The creation of unity by a magical procedure meant the
possibility of effecting a union with the world - not with
the world of multiplicity as we see it but with a potential
world, the eternal Ground of all being...On the basis of
a self known by meditation and produced by alchemical
means, Dorn "hoped and expected" to be united with the
unus mundus.

Beyond this unitary concept Jung felt he couldn't go. I ask: is it possible that his ego stopped him, just as it kept him from grasping the egoless unitary states in yoga and Zen? For Jung, the ego is the "I" or "me" sense in the center of the field of awareness. No ego means no consciousness. No perceiver, no perception. Very Western. But that feeling of a perceiver is just a bundle of sensations put together by memory. As such, it's only one current in the total flow of perception. I can find thoughts but no thinker standing apart from them - because the thinker-sensation is thought. The observer is the observed. And when the observer-sensation stops, the flow continues. Jung, I believe, confused the two. If the ego is the "I" sense, it's not the same as the total perceptual field, and therefore egoless consciousness is possible, a truth we can verify for ourselves.

Many of the Eastern contemplative traditions achieve it. The Upanishads say the Self (Atman) "burns out" the ego (also called the I-maker). Watch your thinking carefully and gaps appear, grow longer, and widen into a state free of thought. End of thinker. The brain goes on working, of course, but the sensation of a thinker, of the "I," vanishes. End of the "ten thousand things," too. Discrimination, classification, and conceptualization depend on thought, and when thought stops, so do they. The world of multiplicity melts into pure experiencing of seamless sensory and psychological stimuli.

The best any mortal can do is purge the perceptual field of the filtering "I," or at least see it as one complex of sensations among many. The instinctually and archetypally arranged, Self-ordered play of symbolic experiences then enter awareness freely along with bodily sensations, old conflicts, and stimuli from the outer world: the maximum union possible between the conscious self and the Self. This, I believe, may be what Dorn aimed at intuitively.

This state of alchemical completion could correspond psychologically to the Chinese "Diamond Body," the Dharmakaya, Zen's "original face," Maslow's Being-cognition, Krishnamurti's meditative awareness, the piercing of the sixth chakra, the opening of the third eye, and the third stage in Hesse's theology. Peyote, fasting, the moment of orgasm, and just enough wine offer approximations. In the mystical words of Basho: "Looking carefully: The nazuna is blooming under the hedge!"

What happens, then, when Self-guided, ego-aided psychization illuminates more and more of the instincts and images emanating from the collective unconscious? Beats me. That's the trouble with intuition: it doesn't actually get you there. In The Ending Of Time (Harper & Row), Jiddu Krishnamurti describes to physicist Dr. David Bohm inward encounters with a "pure energy" that manifests only when the artificial, conceptual divisions invented by the ego end. "Tentatively," he says, "there is something in us that is operating, there is something in us that is...much greater." He then wonders if this compassionate energy aims beyond the personal "awakening of intelligence" (individuation) he mentions in his talks. Dr. Bohm remarks, "Well, since the [universal] consciousness emerges from the ground, this activity is affecting all mankind from the ground." Krishnamurti agrees.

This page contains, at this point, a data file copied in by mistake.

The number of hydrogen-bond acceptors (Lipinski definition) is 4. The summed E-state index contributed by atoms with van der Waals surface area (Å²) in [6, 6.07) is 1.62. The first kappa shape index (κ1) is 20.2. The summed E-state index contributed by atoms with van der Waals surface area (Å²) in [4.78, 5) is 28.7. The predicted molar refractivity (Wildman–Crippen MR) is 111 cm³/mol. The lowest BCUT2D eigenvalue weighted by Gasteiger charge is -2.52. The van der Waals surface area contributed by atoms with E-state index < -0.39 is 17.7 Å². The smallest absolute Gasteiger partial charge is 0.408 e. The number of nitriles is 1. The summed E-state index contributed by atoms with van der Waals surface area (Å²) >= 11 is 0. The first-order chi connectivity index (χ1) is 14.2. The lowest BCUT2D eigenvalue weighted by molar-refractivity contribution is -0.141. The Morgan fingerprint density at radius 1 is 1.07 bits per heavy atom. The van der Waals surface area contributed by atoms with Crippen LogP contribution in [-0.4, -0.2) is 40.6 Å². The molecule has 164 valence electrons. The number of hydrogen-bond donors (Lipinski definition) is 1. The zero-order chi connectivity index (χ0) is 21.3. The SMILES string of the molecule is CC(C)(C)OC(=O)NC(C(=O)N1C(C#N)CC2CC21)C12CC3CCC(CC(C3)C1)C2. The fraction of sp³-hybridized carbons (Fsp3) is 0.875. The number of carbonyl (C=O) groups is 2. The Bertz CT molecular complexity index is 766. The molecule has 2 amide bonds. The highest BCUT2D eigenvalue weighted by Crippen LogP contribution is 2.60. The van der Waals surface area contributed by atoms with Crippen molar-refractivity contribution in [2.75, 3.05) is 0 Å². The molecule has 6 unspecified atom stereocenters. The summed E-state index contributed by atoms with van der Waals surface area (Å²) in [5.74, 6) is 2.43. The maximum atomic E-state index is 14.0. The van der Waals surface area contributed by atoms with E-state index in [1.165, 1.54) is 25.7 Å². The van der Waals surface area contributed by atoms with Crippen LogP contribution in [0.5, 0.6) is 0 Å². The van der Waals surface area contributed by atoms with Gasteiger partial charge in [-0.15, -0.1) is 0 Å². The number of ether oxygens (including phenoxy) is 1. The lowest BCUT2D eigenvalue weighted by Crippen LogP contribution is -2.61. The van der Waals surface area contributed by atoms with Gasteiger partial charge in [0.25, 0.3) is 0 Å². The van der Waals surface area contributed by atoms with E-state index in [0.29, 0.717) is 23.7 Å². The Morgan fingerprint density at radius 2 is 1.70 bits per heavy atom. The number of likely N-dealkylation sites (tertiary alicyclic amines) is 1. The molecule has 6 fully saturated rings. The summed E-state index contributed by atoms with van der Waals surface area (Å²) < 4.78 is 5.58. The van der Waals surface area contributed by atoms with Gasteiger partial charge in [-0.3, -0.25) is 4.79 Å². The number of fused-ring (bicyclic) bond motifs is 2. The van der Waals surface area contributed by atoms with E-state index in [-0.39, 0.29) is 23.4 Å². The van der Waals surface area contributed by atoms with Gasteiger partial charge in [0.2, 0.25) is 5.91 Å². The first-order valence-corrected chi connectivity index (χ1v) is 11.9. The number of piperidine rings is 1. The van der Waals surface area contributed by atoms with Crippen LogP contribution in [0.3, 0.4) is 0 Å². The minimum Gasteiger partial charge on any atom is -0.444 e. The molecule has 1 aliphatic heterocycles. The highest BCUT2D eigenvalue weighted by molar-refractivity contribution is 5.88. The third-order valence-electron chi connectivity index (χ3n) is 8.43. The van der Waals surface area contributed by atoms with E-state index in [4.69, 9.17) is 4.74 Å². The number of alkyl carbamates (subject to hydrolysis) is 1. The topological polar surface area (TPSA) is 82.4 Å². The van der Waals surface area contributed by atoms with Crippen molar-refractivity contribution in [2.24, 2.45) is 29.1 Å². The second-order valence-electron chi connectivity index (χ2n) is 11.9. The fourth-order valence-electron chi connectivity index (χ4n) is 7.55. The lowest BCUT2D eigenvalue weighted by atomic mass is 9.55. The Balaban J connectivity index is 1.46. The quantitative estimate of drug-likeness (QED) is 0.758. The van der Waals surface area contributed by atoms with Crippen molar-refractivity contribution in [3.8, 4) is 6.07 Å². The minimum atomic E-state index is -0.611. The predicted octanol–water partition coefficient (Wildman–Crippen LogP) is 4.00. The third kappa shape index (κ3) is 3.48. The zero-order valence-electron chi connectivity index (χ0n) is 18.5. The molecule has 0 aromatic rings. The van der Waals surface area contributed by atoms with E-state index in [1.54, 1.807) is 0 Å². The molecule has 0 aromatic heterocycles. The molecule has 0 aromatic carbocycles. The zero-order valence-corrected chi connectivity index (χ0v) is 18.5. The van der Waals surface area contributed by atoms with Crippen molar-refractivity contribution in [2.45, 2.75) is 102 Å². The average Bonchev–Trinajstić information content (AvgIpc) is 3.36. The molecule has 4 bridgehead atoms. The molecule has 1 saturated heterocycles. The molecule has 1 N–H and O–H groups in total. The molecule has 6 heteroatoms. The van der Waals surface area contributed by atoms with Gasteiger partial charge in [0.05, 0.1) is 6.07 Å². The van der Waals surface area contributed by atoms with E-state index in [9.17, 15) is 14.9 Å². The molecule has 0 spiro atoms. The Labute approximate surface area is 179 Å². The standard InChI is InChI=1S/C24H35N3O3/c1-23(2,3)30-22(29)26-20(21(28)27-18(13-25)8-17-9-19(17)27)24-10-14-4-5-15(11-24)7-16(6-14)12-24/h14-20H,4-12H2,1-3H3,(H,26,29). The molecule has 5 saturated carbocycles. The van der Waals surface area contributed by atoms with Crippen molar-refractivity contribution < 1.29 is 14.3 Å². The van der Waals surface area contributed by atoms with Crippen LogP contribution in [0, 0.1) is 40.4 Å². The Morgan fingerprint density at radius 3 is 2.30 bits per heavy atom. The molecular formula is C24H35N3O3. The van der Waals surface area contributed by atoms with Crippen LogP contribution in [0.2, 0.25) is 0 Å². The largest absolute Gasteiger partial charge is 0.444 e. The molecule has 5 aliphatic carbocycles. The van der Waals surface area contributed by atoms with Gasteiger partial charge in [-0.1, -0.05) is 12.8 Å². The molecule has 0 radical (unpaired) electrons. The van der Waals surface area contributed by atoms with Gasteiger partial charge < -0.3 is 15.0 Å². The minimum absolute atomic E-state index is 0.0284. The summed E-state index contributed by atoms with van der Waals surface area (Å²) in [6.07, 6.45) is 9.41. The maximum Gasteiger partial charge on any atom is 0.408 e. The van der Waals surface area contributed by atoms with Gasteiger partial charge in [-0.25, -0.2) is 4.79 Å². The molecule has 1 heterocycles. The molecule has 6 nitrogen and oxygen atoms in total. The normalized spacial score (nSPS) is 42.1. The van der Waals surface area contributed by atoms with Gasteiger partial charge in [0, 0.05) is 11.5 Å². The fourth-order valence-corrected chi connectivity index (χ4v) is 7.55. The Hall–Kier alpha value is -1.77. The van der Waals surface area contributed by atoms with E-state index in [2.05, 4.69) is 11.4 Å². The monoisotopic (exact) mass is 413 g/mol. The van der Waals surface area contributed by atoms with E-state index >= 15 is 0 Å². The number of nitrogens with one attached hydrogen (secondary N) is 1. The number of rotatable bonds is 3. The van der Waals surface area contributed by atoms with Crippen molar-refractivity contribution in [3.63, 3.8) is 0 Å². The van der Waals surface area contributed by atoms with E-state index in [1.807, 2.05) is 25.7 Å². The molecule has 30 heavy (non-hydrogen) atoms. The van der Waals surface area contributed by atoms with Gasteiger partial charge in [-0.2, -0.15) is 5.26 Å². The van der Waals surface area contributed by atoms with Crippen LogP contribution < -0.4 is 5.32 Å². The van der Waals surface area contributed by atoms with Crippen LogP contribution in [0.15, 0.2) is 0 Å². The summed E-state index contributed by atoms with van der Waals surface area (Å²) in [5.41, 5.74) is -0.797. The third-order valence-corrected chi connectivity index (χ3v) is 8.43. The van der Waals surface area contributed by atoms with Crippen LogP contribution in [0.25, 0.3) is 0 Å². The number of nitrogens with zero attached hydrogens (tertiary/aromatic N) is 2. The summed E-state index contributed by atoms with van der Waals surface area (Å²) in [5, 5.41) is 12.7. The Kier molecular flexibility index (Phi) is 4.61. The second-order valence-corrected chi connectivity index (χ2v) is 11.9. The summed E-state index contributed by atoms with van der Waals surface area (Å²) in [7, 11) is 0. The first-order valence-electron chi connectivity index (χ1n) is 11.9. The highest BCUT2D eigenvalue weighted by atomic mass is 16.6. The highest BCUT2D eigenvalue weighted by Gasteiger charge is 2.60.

Because the psychoid collective unconscious also relativizes time and space (see the literature on synchronicity), perhaps one person's psychological opus somehow rejuvenates all of us. I'd think it would have to. Carried far enough, one person's individuation equips the Self with a lens that illuminates the psychological ground of the whole humanity. A staggering hypothesis. Chuang Tzu, a student of Lao Tzu, the founder of Taoism, asked, "Am I a man dreaming I'm a butterfly or a butterfly dreaming I'm a man?" Thousands of years passed before depth psychology confirmed the answer he probably knew already; but we've yet to see what happens to us at childhood's end, when the Dreamer awakens.

Vinum Ardens

Whatever the Self is up to, the rest of us must be content to do a little cooking, a dubious accomplishment in my case. Perhaps I shall further differentiate my sensation function and learn to make a pizza: a nice, round symbol of wholeness. Were I its only chef, the collective unconscious would probably go hungry.

When I began working on myself, I dreamed of a moon lush with vegetation, a symbol I now know to be alchemical. (Astrologically, the moon rules Cancer, my sun and rising sign.) Not long ago, I dreamed of looking up at a heavenly procession: first the moon, then the other planets approached me, then receded, one after another, a display of the Self symbol's evolution. The tenth body was the sun, and it filled most of the sky, an enormous golden ball, the "central fire" of the alchemists.

A transient being, I stand in awe of how accurately alchemy projected the opus of opening a circulatio dialog with the eternal Ground of every psyche. Which makes me wonder. Sprouting around the time of Christ, compensating for Christian otherworldliness with a mysticism of the material, Western alchemy grew from Egyptian and Gnostic roots, flourished in the sixteenth and seventeenth centuries, and drowned in its own obscurities--some deliberate, designed to avoid a fatal charge of heresy--in the eighteenth century. History books confide that the alchemists, those primitive folk who knew nothing about atomic nuclei, never found their Stone, never made any gold. Outwardly, I suppose, that's true, though they founded the science of chemistry, itself a sort of Lapis.